He would wish to know how a modern woman would conduct herself if suddenly forced to live among apes. Therefore he would try in some manner to keep watch over the conduct of Ellen Estabrook. He would wonder how a modern man would conduct himself if he suddenly found, himself the leader of that same group of apes, and how an ape would behave if he suddenly discovered himself a man. It was a neat "experiment," and Bentley was beginning to believe that there was probably far more to it than there first had seemed.

Barter would wish to know how all three creatures would conduct themselves in certain circumstances—Apeman, Ellen and Bentley. He would not leave it to chance, for Bentley now realized that Barter himself did not feel inimical to either Ellen, Apeman or Bentley. To him they were merely an experiment. Barter would not wish for Apeman to die, and thus deprive Barter of a certain knowledge relative to one angle of his unholy experiment. He would not wish for Manape-Bentley to remain forever as Manape-Bentley, lacking the power of speech, either human speech or the gibberish of the apes.

No, all this was not being left to chance. Bentley believed that Barter was directing the destination of these three subjects of his, as surely as though he were right with them at this moment, driving them to his will with that awful lash which had made him feared by the great apes.

Yes, Barter was still the master mind. It made Bentley feel awfully helpless. Yet—he was the leader of the great apes. That, too, Barter must have foreseen. Would Barter try in any way to discover how Bentley would behave in an emergency as leader of the apes? Would he wish to know sufficiently to create an emergency? From Bentley's knowledge of the twisted genius of Caleb Barter, he fully believed that Barter planned yet other angles to his experiment.

If he did, then what would he do next?

It was not until the storm broke over the strange aggregation of great apes, who seemed to be holding two white people prisoners, that Bentley understood that from the very beginning he should have been able to see the obvious denouement—the mad climax which even then was preparing in the jungle ahead, simply waiting for the great apes to drift, feeding as they went without a thought of danger, into the trap set for them.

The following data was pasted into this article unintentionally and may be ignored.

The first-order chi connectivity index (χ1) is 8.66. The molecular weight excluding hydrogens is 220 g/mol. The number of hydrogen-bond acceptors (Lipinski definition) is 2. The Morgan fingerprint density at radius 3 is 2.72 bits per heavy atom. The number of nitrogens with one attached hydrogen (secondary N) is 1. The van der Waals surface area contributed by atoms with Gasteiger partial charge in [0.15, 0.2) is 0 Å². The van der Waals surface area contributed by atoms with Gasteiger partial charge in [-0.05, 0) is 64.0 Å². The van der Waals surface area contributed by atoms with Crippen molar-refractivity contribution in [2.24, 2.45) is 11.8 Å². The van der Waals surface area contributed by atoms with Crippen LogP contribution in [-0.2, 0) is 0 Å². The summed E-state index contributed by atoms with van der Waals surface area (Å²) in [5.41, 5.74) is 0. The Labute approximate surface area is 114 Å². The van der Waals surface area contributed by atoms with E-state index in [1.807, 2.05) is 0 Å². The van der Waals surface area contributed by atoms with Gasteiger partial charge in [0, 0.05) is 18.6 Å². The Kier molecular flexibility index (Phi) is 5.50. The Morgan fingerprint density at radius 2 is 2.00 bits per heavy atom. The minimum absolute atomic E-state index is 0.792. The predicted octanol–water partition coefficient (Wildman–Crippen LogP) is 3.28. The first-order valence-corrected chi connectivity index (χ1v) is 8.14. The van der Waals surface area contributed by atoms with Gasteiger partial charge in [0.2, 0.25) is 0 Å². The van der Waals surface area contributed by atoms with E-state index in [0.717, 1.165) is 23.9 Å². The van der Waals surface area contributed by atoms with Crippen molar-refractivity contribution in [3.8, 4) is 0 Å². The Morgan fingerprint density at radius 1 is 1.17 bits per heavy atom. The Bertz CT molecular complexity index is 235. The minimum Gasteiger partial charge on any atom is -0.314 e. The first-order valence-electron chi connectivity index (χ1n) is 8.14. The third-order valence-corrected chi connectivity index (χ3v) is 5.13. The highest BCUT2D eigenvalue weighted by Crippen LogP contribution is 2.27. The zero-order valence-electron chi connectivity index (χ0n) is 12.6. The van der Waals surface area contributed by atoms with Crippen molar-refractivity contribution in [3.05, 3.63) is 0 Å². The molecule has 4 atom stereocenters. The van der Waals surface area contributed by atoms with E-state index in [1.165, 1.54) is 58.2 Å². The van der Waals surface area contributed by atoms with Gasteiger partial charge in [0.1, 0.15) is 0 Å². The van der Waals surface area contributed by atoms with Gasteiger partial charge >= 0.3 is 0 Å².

Ellen now kept her hand in the great palm of Manape. She wept on occasions, when she thought of the apparent hopelessness of her position, but for the most part she was brave, and Bentley grew to love her more as the hours passed—even as he grew more impatient at his inability to express his love. If he tried he could simply frighten her—fill her with horror because, gentle though he was with her and he was a great ape, a fact which nothing could change. Nor could anybody change the fact, except Caleb Barter. Where was the scientist? What would be his next move if he were not leaving the working out of his experiment entirely to chance, which seemed not at all in keeping with the thorough manner of his experiment thus far.

The future was a dark, painful obscurity, in which all things were hidden, in which anything might happen—because Caleb Barter would wish for it to happen.

How long would Barter wait before making his next move? Long enough for Ellen to accustom herself to life among the apes? Long enough to discover whether her natural intelligence would guide her to eke out existence among hardships such as human beings never thought of, except perhaps in nightmares? Long enough to allow the brain of Bentley to discover what miracles intellect might do with the body of Manape? Long enough for Apeman to be well of his illness, so that he might observe what havoc an ape's brain might work with a human body?